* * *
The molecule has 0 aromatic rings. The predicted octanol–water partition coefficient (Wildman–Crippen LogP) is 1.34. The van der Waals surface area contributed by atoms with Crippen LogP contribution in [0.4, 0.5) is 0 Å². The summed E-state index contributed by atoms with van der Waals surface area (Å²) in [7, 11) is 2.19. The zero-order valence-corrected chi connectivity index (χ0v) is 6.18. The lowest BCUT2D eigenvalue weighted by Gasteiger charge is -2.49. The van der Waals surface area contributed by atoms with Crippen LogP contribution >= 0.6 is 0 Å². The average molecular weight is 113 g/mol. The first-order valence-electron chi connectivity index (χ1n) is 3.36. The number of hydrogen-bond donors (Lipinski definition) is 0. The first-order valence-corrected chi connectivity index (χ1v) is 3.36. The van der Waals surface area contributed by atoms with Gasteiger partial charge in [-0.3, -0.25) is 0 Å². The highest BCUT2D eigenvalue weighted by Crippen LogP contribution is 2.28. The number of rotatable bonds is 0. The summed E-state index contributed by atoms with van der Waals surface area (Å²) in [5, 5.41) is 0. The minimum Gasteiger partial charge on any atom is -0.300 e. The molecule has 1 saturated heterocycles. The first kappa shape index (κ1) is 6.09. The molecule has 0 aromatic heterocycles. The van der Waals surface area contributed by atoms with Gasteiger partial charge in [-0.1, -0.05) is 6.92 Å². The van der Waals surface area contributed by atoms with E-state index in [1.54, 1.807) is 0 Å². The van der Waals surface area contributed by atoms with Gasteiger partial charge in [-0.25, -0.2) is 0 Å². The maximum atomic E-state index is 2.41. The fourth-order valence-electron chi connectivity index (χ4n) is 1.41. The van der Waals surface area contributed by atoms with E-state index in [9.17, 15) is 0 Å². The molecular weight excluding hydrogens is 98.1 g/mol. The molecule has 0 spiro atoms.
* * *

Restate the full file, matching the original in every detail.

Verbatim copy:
The molecule has 0 aromatic rings. The predicted octanol–water partition coefficient (Wildman–Crippen LogP) is 1.34. The van der Waals surface area contributed by atoms with Crippen LogP contribution in [0.4, 0.5) is 0 Å². The summed E-state index contributed by atoms with van der Waals surface area (Å²) in [7, 11) is 2.19. The zero-order valence-corrected chi connectivity index (χ0v) is 6.18. The lowest BCUT2D eigenvalue weighted by Gasteiger charge is -2.49. The van der Waals surface area contributed by atoms with Crippen LogP contribution >= 0.6 is 0 Å². The average molecular weight is 113 g/mol. The first-order valence-electron chi connectivity index (χ1n) is 3.36. The number of hydrogen-bond donors (Lipinski definition) is 0. The first-order valence-corrected chi connectivity index (χ1v) is 3.36. The van der Waals surface area contributed by atoms with Gasteiger partial charge in [-0.3, -0.25) is 0 Å². The highest BCUT2D eigenvalue weighted by Crippen LogP contribution is 2.28. The number of rotatable bonds is 0. The summed E-state index contributed by atoms with van der Waals surface area (Å²) in [5, 5.41) is 0. The minimum Gasteiger partial charge on any atom is -0.300 e. The molecule has 1 saturated heterocycles. The first kappa shape index (κ1) is 6.09. The molecule has 0 aromatic heterocycles. The van der Waals surface area contributed by atoms with Gasteiger partial charge in [-0.1, -0.05) is 6.92 Å². The van der Waals surface area contributed by atoms with E-state index in [1.54, 1.807) is 0 Å². The van der Waals surface area contributed by atoms with Gasteiger partial charge in [-0.25, -0.2) is 0 Å². The maximum atomic E-state index is 2.41. The fourth-order valence-electron chi connectivity index (χ4n) is 1.41. The van der Waals surface area contributed by atoms with E-state index in [9.17, 15) is 0 Å². The molecular weight excluding hydrogens is 98.1 g/mol. The molecule has 0 spiro atoms.